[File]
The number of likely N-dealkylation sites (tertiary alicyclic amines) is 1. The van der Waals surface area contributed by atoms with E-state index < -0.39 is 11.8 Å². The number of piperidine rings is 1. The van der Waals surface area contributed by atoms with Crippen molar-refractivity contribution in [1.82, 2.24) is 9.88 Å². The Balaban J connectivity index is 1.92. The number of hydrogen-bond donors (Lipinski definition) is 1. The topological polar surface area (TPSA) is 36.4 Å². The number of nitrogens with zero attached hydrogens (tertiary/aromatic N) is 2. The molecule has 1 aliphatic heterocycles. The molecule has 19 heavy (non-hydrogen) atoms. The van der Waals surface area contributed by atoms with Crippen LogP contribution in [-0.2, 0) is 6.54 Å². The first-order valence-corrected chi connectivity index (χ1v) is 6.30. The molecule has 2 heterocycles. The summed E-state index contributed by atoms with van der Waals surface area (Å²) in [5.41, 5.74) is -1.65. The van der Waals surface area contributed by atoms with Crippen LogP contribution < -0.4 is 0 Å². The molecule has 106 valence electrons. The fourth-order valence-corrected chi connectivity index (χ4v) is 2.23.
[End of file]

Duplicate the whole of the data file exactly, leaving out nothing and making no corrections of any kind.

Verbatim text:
The number of likely N-dealkylation sites (tertiary alicyclic amines) is 1. The van der Waals surface area contributed by atoms with E-state index < -0.39 is 11.8 Å². The number of piperidine rings is 1. The van der Waals surface area contributed by atoms with Crippen molar-refractivity contribution in [1.82, 2.24) is 9.88 Å². The Balaban J connectivity index is 1.92. The number of hydrogen-bond donors (Lipinski definition) is 1. The topological polar surface area (TPSA) is 36.4 Å². The number of nitrogens with zero attached hydrogens (tertiary/aromatic N) is 2. The molecule has 1 aliphatic heterocycles. The molecule has 19 heavy (non-hydrogen) atoms. The van der Waals surface area contributed by atoms with Crippen LogP contribution in [-0.2, 0) is 6.54 Å². The first-order valence-corrected chi connectivity index (χ1v) is 6.30. The molecule has 2 heterocycles. The summed E-state index contributed by atoms with van der Waals surface area (Å²) in [5.41, 5.74) is -1.65. The van der Waals surface area contributed by atoms with Crippen LogP contribution < -0.4 is 0 Å². The molecule has 106 valence electrons. The fourth-order valence-corrected chi connectivity index (χ4v) is 2.23.